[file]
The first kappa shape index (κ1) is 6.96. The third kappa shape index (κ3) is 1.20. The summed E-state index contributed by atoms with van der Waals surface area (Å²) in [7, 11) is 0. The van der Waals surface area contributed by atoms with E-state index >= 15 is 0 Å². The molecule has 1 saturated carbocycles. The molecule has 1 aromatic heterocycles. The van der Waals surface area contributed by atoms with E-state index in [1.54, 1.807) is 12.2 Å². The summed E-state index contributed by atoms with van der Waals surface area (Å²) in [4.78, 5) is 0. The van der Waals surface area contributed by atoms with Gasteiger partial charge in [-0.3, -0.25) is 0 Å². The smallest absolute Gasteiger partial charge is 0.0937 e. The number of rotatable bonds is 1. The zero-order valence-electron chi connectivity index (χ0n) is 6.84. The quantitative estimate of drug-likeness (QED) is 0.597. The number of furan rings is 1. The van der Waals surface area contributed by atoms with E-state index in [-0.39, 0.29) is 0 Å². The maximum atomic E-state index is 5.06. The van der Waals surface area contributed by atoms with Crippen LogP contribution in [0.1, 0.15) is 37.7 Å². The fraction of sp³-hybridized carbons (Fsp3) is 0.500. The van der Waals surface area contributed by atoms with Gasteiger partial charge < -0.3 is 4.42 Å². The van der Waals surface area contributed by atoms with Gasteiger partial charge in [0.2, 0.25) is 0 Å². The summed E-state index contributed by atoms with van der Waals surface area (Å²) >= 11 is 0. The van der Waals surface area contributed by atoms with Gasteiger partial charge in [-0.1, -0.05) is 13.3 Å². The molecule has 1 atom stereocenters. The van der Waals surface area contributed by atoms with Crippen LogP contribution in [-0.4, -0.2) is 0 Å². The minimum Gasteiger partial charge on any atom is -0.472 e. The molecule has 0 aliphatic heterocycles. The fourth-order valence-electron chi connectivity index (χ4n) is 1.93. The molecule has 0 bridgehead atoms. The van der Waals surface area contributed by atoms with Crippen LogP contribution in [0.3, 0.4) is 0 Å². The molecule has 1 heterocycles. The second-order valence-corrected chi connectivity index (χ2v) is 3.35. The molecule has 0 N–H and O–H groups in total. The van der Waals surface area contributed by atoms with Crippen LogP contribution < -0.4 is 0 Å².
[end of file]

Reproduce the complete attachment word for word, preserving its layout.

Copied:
The first kappa shape index (κ1) is 6.96. The third kappa shape index (κ3) is 1.20. The summed E-state index contributed by atoms with van der Waals surface area (Å²) in [7, 11) is 0. The van der Waals surface area contributed by atoms with E-state index >= 15 is 0 Å². The molecule has 1 saturated carbocycles. The molecule has 1 aromatic heterocycles. The van der Waals surface area contributed by atoms with E-state index in [1.54, 1.807) is 12.2 Å². The summed E-state index contributed by atoms with van der Waals surface area (Å²) in [4.78, 5) is 0. The van der Waals surface area contributed by atoms with Gasteiger partial charge in [-0.3, -0.25) is 0 Å². The smallest absolute Gasteiger partial charge is 0.0937 e. The number of rotatable bonds is 1. The zero-order valence-electron chi connectivity index (χ0n) is 6.84. The quantitative estimate of drug-likeness (QED) is 0.597. The number of furan rings is 1. The van der Waals surface area contributed by atoms with E-state index in [-0.39, 0.29) is 0 Å². The maximum atomic E-state index is 5.06. The van der Waals surface area contributed by atoms with Crippen LogP contribution in [0.1, 0.15) is 37.7 Å². The fraction of sp³-hybridized carbons (Fsp3) is 0.500. The van der Waals surface area contributed by atoms with Gasteiger partial charge < -0.3 is 4.42 Å². The van der Waals surface area contributed by atoms with Gasteiger partial charge in [0.2, 0.25) is 0 Å². The summed E-state index contributed by atoms with van der Waals surface area (Å²) >= 11 is 0. The van der Waals surface area contributed by atoms with Gasteiger partial charge in [-0.1, -0.05) is 13.3 Å². The molecule has 1 atom stereocenters. The van der Waals surface area contributed by atoms with Crippen LogP contribution in [-0.4, -0.2) is 0 Å². The minimum Gasteiger partial charge on any atom is -0.472 e. The molecule has 0 aliphatic heterocycles. The fourth-order valence-electron chi connectivity index (χ4n) is 1.93. The molecule has 0 bridgehead atoms. The van der Waals surface area contributed by atoms with Crippen LogP contribution in [0.3, 0.4) is 0 Å². The molecule has 1 heterocycles. The second-order valence-corrected chi connectivity index (χ2v) is 3.35. The molecule has 0 N–H and O–H groups in total. The van der Waals surface area contributed by atoms with Crippen LogP contribution < -0.4 is 0 Å².